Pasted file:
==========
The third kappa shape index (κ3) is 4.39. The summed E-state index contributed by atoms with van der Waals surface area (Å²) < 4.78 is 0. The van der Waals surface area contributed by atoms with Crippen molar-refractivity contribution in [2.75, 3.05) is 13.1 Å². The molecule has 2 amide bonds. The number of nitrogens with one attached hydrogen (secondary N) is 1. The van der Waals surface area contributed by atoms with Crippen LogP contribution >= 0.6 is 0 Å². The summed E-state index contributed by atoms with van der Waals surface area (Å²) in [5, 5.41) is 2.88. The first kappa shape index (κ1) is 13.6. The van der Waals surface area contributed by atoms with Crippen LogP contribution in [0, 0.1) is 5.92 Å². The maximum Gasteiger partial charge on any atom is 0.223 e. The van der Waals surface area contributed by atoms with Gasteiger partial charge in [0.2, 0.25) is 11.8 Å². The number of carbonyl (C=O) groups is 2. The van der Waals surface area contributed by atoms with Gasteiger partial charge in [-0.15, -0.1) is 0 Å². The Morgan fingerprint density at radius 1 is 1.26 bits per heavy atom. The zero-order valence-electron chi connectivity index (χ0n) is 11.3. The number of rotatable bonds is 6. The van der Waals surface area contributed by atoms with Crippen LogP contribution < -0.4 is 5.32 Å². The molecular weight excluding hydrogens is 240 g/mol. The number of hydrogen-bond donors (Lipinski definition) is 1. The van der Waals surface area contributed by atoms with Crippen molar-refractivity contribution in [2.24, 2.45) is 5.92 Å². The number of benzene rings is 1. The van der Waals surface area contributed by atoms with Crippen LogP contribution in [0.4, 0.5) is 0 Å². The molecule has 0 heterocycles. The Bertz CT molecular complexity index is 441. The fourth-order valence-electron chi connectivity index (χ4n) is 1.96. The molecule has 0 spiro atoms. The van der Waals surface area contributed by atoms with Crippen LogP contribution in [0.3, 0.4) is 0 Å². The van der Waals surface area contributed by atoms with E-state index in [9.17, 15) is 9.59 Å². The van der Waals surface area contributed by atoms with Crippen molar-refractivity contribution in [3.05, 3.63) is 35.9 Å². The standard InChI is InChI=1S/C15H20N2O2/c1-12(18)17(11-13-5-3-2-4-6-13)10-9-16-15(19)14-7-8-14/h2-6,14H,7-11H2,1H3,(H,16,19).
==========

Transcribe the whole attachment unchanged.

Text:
The third kappa shape index (κ3) is 4.39. The summed E-state index contributed by atoms with van der Waals surface area (Å²) < 4.78 is 0. The van der Waals surface area contributed by atoms with Crippen molar-refractivity contribution in [2.75, 3.05) is 13.1 Å². The molecule has 2 amide bonds. The number of nitrogens with one attached hydrogen (secondary N) is 1. The van der Waals surface area contributed by atoms with Crippen LogP contribution >= 0.6 is 0 Å². The summed E-state index contributed by atoms with van der Waals surface area (Å²) in [5, 5.41) is 2.88. The first kappa shape index (κ1) is 13.6. The van der Waals surface area contributed by atoms with Crippen LogP contribution in [0, 0.1) is 5.92 Å². The maximum Gasteiger partial charge on any atom is 0.223 e. The van der Waals surface area contributed by atoms with Gasteiger partial charge in [0.2, 0.25) is 11.8 Å². The number of carbonyl (C=O) groups is 2. The van der Waals surface area contributed by atoms with Gasteiger partial charge in [-0.15, -0.1) is 0 Å². The Morgan fingerprint density at radius 1 is 1.26 bits per heavy atom. The zero-order valence-electron chi connectivity index (χ0n) is 11.3. The number of rotatable bonds is 6. The van der Waals surface area contributed by atoms with Crippen LogP contribution < -0.4 is 5.32 Å². The molecular weight excluding hydrogens is 240 g/mol. The number of hydrogen-bond donors (Lipinski definition) is 1. The van der Waals surface area contributed by atoms with Crippen molar-refractivity contribution in [2.24, 2.45) is 5.92 Å². The number of benzene rings is 1. The van der Waals surface area contributed by atoms with Crippen LogP contribution in [0.4, 0.5) is 0 Å². The molecule has 0 heterocycles. The Bertz CT molecular complexity index is 441. The fourth-order valence-electron chi connectivity index (χ4n) is 1.96. The molecule has 0 spiro atoms. The van der Waals surface area contributed by atoms with Crippen LogP contribution in [0.3, 0.4) is 0 Å². The van der Waals surface area contributed by atoms with E-state index in [9.17, 15) is 9.59 Å². The van der Waals surface area contributed by atoms with Crippen molar-refractivity contribution in [3.05, 3.63) is 35.9 Å². The standard InChI is InChI=1S/C15H20N2O2/c1-12(18)17(11-13-5-3-2-4-6-13)10-9-16-15(19)14-7-8-14/h2-6,14H,7-11H2,1H3,(H,16,19).